You can, but the rules have changed for me. I ran there with three movies in a row that were “Out of Sight,” “Three Kings,” and “Oh Brother, Where Are You.” If any of these scripts came to me with a role that I could play, I would do it, but these scripts are rare. I’m not bored shopping, I’m more worried about the idea that I know for sure how careers go because I’ve seen it: My Aunt Rosemary was a great singer, and she was not. Things are changing, I know that. I have no interest in quitting, but you need to reconsider what it is you want to be good at.
Have you considered working with some newer directors instead of established ones?
I’ve seen some movies where I go, “Oh, it’s really interesting, smart filmmaking,” but you also have to get to know directors a little bit. I need to know that they love what they do and they are not [jerks].
Because you’ve had that experience before?
Well, I’ve had that experience a few times and I had to say, “Life is too short.” We’re going to do something that most people I know would love to live off, so you should celebrate. I remember as a young man I heard movie stars talk about how hard their lives were and I cut tobacco to live! I was like, “I want you to tell me how store it is. “I want to work with people who love what they do.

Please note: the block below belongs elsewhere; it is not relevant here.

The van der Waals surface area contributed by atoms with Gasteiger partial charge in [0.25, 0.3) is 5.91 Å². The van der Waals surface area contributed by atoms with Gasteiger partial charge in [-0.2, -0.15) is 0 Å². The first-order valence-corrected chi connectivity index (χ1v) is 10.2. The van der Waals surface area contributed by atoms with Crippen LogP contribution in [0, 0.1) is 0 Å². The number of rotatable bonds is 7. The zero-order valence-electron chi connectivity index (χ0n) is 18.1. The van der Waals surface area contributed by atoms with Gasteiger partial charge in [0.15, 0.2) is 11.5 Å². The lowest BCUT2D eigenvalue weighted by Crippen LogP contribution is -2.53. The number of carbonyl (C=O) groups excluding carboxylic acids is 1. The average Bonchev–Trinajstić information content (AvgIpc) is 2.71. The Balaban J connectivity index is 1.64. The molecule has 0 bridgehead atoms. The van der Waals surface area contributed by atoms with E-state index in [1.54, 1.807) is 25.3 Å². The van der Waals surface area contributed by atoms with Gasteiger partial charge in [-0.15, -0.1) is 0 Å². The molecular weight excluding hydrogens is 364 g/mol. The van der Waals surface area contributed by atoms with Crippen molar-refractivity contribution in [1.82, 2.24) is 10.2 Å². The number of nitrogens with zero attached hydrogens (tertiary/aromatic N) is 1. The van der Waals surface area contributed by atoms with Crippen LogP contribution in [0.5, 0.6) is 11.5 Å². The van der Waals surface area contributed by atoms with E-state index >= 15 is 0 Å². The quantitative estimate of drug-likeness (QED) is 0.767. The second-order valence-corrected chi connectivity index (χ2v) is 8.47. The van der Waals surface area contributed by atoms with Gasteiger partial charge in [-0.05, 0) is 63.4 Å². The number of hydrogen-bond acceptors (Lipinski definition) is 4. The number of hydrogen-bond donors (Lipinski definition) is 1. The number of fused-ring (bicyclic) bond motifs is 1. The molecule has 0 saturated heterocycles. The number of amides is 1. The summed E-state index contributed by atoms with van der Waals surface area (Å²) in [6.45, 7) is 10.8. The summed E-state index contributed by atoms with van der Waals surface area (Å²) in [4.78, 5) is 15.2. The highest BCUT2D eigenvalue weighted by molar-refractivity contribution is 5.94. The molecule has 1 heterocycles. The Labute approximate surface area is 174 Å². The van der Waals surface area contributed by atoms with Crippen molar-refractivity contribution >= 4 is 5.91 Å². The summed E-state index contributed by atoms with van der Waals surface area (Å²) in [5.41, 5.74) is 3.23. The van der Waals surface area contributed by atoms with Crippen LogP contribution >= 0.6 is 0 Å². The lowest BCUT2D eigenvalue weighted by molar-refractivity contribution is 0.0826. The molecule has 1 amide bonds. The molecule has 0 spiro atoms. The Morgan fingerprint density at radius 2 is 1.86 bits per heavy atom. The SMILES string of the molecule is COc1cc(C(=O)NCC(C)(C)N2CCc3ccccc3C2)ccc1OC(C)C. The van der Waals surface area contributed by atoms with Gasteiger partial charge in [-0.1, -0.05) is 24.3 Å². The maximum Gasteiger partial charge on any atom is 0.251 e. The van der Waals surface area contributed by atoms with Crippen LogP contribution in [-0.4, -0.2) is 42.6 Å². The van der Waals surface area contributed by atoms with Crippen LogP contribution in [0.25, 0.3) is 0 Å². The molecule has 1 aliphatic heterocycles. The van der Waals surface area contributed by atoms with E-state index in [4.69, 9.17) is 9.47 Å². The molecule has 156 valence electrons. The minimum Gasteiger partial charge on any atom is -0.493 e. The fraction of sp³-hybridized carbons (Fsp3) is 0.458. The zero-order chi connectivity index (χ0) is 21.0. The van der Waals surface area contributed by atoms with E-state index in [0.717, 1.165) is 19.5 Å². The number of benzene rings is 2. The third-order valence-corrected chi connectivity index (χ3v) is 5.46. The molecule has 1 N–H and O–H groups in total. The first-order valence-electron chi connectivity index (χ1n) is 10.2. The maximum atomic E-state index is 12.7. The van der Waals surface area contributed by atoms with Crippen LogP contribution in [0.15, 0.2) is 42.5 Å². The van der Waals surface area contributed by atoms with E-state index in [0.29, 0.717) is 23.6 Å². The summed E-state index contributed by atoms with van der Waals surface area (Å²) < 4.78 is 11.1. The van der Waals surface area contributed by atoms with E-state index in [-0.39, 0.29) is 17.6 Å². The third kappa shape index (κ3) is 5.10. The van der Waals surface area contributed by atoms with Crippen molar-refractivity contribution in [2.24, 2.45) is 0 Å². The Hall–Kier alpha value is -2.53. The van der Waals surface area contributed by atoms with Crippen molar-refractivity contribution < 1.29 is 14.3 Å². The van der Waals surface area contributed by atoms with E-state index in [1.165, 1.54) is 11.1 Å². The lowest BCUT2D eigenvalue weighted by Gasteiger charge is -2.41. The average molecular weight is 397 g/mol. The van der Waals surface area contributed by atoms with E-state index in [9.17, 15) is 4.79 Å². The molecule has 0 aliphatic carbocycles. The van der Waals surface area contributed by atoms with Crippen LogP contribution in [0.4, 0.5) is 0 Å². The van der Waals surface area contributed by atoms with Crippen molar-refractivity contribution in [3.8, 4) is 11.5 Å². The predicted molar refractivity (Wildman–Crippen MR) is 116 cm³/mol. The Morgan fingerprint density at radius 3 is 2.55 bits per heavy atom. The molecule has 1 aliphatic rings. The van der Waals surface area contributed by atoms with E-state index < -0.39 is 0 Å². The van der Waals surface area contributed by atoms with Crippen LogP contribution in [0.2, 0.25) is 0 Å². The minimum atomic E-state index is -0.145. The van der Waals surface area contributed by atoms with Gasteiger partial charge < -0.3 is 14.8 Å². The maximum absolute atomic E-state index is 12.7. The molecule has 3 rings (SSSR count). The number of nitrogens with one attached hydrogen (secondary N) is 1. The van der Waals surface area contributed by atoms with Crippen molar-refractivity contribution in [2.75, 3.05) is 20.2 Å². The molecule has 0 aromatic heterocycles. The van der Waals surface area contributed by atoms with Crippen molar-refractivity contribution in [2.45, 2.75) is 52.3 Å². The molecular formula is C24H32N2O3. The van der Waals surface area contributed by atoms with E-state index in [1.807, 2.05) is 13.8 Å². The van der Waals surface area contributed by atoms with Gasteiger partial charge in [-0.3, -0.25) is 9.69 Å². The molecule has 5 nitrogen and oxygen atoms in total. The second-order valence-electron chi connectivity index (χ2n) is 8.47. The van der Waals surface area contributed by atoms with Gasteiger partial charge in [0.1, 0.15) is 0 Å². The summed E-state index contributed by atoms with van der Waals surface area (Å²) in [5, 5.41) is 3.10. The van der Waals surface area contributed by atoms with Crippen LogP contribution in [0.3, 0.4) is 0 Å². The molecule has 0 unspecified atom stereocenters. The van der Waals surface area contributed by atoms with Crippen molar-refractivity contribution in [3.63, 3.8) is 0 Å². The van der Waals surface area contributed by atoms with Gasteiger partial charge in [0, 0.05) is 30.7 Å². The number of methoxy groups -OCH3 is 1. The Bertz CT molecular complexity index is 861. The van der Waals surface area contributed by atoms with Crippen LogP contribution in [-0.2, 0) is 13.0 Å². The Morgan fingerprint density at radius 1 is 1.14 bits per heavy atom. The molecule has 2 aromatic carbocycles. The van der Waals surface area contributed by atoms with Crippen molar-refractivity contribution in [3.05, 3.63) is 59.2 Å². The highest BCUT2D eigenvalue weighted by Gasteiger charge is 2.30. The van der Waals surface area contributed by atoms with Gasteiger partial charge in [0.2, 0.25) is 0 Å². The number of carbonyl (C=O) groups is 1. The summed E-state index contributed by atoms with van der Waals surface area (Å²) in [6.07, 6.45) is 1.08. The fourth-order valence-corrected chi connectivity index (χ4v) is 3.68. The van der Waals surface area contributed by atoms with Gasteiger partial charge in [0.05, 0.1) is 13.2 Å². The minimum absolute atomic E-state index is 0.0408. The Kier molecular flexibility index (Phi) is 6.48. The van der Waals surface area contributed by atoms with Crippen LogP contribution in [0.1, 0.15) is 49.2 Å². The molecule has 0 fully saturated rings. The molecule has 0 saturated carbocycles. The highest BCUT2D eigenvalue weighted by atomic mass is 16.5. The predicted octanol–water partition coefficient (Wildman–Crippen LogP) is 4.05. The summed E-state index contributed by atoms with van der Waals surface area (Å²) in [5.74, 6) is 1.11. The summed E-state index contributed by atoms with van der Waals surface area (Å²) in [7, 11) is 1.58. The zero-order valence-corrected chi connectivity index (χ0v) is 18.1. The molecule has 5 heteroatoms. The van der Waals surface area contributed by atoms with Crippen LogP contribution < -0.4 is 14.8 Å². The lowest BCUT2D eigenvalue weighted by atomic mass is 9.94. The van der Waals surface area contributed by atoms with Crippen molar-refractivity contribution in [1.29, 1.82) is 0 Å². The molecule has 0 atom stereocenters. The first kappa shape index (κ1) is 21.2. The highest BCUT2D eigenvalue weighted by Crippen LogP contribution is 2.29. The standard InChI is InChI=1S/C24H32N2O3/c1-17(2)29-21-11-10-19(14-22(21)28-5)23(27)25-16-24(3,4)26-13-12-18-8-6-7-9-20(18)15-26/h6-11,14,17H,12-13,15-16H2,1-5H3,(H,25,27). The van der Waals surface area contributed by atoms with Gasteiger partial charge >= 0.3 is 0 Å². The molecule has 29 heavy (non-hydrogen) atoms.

Paul Newman used to go, “Yeah, that’s fun!” The last few years of his life we became friends and it really felt like he just loved what he was living. He was friends with Gregory Peck, and they never disappointed in real life who they were as movie stars.
I do not want people shouting and screaming and being angry at the world. Once I was sitting at a director’s round table with a director who was like, ‘I break down actors. I take 40 takes until they have nothing. “I looked at him like an actor, and I was like, ‘Man, I’m never going to work with you.’
Joel Schumacher died earlier this year. He instructed you in “Batman & Robin.” What’s the best story you can tell about him from that set?